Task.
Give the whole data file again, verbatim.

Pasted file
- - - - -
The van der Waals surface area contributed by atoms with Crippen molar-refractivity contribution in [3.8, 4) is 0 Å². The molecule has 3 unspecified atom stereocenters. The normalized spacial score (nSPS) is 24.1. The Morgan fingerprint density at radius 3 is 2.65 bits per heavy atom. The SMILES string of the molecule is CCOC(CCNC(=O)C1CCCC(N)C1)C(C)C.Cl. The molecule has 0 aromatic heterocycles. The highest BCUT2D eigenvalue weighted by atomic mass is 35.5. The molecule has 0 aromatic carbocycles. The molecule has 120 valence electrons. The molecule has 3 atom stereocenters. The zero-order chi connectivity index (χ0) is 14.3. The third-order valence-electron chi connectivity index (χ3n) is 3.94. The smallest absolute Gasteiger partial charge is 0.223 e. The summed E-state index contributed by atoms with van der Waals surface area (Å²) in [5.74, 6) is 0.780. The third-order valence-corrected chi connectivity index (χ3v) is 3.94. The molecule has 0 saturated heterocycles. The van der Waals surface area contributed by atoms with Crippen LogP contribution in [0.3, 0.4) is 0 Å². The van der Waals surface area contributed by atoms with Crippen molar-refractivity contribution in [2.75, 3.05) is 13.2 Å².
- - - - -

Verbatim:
The van der Waals surface area contributed by atoms with Crippen molar-refractivity contribution in [3.8, 4) is 0 Å². The molecule has 3 unspecified atom stereocenters. The normalized spacial score (nSPS) is 24.1. The Morgan fingerprint density at radius 3 is 2.65 bits per heavy atom. The SMILES string of the molecule is CCOC(CCNC(=O)C1CCCC(N)C1)C(C)C.Cl. The molecule has 0 aromatic heterocycles. The highest BCUT2D eigenvalue weighted by atomic mass is 35.5. The molecule has 0 aromatic carbocycles. The molecule has 120 valence electrons. The molecule has 3 atom stereocenters. The zero-order chi connectivity index (χ0) is 14.3. The third-order valence-electron chi connectivity index (χ3n) is 3.94. The smallest absolute Gasteiger partial charge is 0.223 e. The summed E-state index contributed by atoms with van der Waals surface area (Å²) in [5.74, 6) is 0.780. The third-order valence-corrected chi connectivity index (χ3v) is 3.94. The molecule has 0 saturated heterocycles. The van der Waals surface area contributed by atoms with Crippen LogP contribution in [0.3, 0.4) is 0 Å². The van der Waals surface area contributed by atoms with Crippen molar-refractivity contribution in [2.75, 3.05) is 13.2 Å².